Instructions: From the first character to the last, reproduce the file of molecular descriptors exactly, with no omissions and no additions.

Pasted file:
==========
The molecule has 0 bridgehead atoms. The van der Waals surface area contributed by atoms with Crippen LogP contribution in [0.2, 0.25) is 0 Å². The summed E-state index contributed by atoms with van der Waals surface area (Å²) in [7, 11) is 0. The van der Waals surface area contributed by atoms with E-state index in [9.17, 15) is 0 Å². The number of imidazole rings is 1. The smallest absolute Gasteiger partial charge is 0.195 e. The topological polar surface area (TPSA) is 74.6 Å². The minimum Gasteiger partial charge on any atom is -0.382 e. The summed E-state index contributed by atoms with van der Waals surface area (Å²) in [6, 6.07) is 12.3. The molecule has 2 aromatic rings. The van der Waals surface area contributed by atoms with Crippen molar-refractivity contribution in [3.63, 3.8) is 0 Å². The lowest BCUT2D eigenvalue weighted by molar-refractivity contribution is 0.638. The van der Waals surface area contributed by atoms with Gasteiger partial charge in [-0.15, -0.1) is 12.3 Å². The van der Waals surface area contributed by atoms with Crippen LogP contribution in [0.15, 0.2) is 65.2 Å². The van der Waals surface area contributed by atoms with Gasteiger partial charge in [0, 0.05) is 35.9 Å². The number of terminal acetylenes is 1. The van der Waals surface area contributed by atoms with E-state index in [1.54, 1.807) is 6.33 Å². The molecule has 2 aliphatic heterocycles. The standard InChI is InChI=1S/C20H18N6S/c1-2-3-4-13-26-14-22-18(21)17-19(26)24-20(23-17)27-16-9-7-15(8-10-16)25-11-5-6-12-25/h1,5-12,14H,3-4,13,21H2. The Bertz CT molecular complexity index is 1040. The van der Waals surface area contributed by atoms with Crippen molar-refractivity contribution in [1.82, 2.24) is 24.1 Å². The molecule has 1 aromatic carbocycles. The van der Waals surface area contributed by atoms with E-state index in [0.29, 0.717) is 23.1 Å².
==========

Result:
The molecule has 0 bridgehead atoms. The van der Waals surface area contributed by atoms with Crippen LogP contribution in [0.2, 0.25) is 0 Å². The summed E-state index contributed by atoms with van der Waals surface area (Å²) in [7, 11) is 0. The van der Waals surface area contributed by atoms with E-state index in [9.17, 15) is 0 Å². The number of imidazole rings is 1. The smallest absolute Gasteiger partial charge is 0.195 e. The topological polar surface area (TPSA) is 74.6 Å². The minimum Gasteiger partial charge on any atom is -0.382 e. The summed E-state index contributed by atoms with van der Waals surface area (Å²) in [6, 6.07) is 12.3. The molecule has 2 aromatic rings. The van der Waals surface area contributed by atoms with Crippen molar-refractivity contribution in [3.63, 3.8) is 0 Å². The lowest BCUT2D eigenvalue weighted by molar-refractivity contribution is 0.638. The van der Waals surface area contributed by atoms with Gasteiger partial charge in [-0.15, -0.1) is 12.3 Å². The van der Waals surface area contributed by atoms with Crippen LogP contribution in [0.15, 0.2) is 65.2 Å². The van der Waals surface area contributed by atoms with Gasteiger partial charge in [0, 0.05) is 35.9 Å². The number of terminal acetylenes is 1. The van der Waals surface area contributed by atoms with E-state index in [1.54, 1.807) is 6.33 Å². The molecule has 2 aliphatic heterocycles. The standard InChI is InChI=1S/C20H18N6S/c1-2-3-4-13-26-14-22-18(21)17-19(26)24-20(23-17)27-16-9-7-15(8-10-16)25-11-5-6-12-25/h1,5-12,14H,3-4,13,21H2. The Bertz CT molecular complexity index is 1040. The van der Waals surface area contributed by atoms with Crippen molar-refractivity contribution in [1.82, 2.24) is 24.1 Å². The molecule has 1 aromatic carbocycles. The van der Waals surface area contributed by atoms with E-state index in [0.29, 0.717) is 23.1 Å².